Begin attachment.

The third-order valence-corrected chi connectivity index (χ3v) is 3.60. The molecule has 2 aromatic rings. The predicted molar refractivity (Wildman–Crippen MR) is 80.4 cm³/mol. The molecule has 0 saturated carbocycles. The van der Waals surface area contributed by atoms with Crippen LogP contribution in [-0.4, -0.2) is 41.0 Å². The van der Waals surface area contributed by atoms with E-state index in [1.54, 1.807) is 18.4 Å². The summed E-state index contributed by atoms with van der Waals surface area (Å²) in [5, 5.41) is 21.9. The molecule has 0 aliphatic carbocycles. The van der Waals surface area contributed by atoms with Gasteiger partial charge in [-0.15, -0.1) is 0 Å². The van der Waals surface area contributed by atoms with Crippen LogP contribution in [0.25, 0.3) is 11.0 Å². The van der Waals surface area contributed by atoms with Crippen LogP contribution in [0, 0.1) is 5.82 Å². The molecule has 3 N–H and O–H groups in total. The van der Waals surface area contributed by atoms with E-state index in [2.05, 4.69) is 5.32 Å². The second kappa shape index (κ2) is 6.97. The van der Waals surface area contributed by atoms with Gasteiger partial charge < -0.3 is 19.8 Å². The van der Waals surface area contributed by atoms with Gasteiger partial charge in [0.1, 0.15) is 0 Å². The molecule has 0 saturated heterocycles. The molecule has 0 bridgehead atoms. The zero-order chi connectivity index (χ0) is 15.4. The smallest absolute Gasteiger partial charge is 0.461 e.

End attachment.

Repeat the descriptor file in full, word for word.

The third-order valence-corrected chi connectivity index (χ3v) is 3.60. The molecule has 2 aromatic rings. The predicted molar refractivity (Wildman–Crippen MR) is 80.4 cm³/mol. The molecule has 0 saturated carbocycles. The van der Waals surface area contributed by atoms with Crippen LogP contribution in [-0.4, -0.2) is 41.0 Å². The van der Waals surface area contributed by atoms with E-state index in [1.54, 1.807) is 18.4 Å². The summed E-state index contributed by atoms with van der Waals surface area (Å²) in [5, 5.41) is 21.9. The molecule has 0 aliphatic carbocycles. The van der Waals surface area contributed by atoms with Gasteiger partial charge in [-0.15, -0.1) is 0 Å². The van der Waals surface area contributed by atoms with Crippen LogP contribution in [0.25, 0.3) is 11.0 Å². The van der Waals surface area contributed by atoms with Crippen LogP contribution in [0, 0.1) is 5.82 Å². The molecule has 3 N–H and O–H groups in total. The van der Waals surface area contributed by atoms with E-state index in [2.05, 4.69) is 5.32 Å². The second kappa shape index (κ2) is 6.97. The van der Waals surface area contributed by atoms with Gasteiger partial charge < -0.3 is 19.8 Å². The van der Waals surface area contributed by atoms with Gasteiger partial charge in [0.1, 0.15) is 0 Å². The molecule has 0 saturated heterocycles. The molecule has 0 bridgehead atoms. The zero-order chi connectivity index (χ0) is 15.4. The smallest absolute Gasteiger partial charge is 0.461 e.